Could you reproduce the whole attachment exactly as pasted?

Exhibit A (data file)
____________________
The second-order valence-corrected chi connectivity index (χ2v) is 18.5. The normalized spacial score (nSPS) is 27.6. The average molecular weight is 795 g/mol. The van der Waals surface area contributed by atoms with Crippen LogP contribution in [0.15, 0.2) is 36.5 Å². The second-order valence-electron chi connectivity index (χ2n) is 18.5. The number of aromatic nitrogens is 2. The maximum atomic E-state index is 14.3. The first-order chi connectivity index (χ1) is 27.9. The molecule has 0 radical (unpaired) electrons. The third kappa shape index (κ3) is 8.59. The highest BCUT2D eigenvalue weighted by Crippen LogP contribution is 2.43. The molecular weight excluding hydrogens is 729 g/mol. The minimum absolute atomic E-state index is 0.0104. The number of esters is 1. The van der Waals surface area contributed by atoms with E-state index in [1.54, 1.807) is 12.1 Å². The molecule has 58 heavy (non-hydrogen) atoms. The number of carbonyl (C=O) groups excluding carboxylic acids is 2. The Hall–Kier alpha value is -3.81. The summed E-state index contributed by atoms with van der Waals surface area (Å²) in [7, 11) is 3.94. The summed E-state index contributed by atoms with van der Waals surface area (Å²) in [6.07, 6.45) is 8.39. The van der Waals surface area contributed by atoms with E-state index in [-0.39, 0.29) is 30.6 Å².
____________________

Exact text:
The second-order valence-corrected chi connectivity index (χ2v) is 18.5. The normalized spacial score (nSPS) is 27.6. The average molecular weight is 795 g/mol. The van der Waals surface area contributed by atoms with Crippen LogP contribution in [0.15, 0.2) is 36.5 Å². The second-order valence-electron chi connectivity index (χ2n) is 18.5. The number of aromatic nitrogens is 2. The maximum atomic E-state index is 14.3. The first-order chi connectivity index (χ1) is 27.9. The molecule has 0 radical (unpaired) electrons. The third kappa shape index (κ3) is 8.59. The highest BCUT2D eigenvalue weighted by Crippen LogP contribution is 2.43. The molecular weight excluding hydrogens is 729 g/mol. The minimum absolute atomic E-state index is 0.0104. The number of esters is 1. The van der Waals surface area contributed by atoms with E-state index in [1.54, 1.807) is 12.1 Å². The molecule has 58 heavy (non-hydrogen) atoms. The number of carbonyl (C=O) groups excluding carboxylic acids is 2. The Hall–Kier alpha value is -3.81. The summed E-state index contributed by atoms with van der Waals surface area (Å²) in [7, 11) is 3.94. The summed E-state index contributed by atoms with van der Waals surface area (Å²) in [6.07, 6.45) is 8.39. The van der Waals surface area contributed by atoms with E-state index in [-0.39, 0.29) is 30.6 Å².